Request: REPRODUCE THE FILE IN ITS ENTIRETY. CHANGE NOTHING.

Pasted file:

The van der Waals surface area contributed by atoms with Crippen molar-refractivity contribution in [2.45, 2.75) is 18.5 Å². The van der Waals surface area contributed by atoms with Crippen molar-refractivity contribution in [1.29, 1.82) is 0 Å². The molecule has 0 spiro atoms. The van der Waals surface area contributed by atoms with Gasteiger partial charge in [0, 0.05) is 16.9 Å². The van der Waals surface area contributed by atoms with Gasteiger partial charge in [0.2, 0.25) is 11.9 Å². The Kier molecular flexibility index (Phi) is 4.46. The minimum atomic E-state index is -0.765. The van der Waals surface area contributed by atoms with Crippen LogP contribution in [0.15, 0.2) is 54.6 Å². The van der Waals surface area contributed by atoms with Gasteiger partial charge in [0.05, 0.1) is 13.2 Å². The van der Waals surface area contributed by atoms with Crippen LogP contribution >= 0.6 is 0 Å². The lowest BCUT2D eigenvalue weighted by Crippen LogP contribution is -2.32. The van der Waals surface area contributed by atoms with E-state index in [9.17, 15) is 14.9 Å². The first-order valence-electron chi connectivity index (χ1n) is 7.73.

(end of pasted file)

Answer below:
The van der Waals surface area contributed by atoms with Crippen molar-refractivity contribution in [2.45, 2.75) is 18.5 Å². The van der Waals surface area contributed by atoms with Crippen molar-refractivity contribution in [1.29, 1.82) is 0 Å². The molecule has 0 spiro atoms. The van der Waals surface area contributed by atoms with Gasteiger partial charge in [0, 0.05) is 16.9 Å². The van der Waals surface area contributed by atoms with Gasteiger partial charge in [0.2, 0.25) is 11.9 Å². The Kier molecular flexibility index (Phi) is 4.46. The minimum atomic E-state index is -0.765. The van der Waals surface area contributed by atoms with Crippen LogP contribution in [0.15, 0.2) is 54.6 Å². The van der Waals surface area contributed by atoms with Gasteiger partial charge in [0.05, 0.1) is 13.2 Å². The van der Waals surface area contributed by atoms with Crippen LogP contribution >= 0.6 is 0 Å². The lowest BCUT2D eigenvalue weighted by Crippen LogP contribution is -2.32. The van der Waals surface area contributed by atoms with E-state index in [9.17, 15) is 14.9 Å². The first-order valence-electron chi connectivity index (χ1n) is 7.73.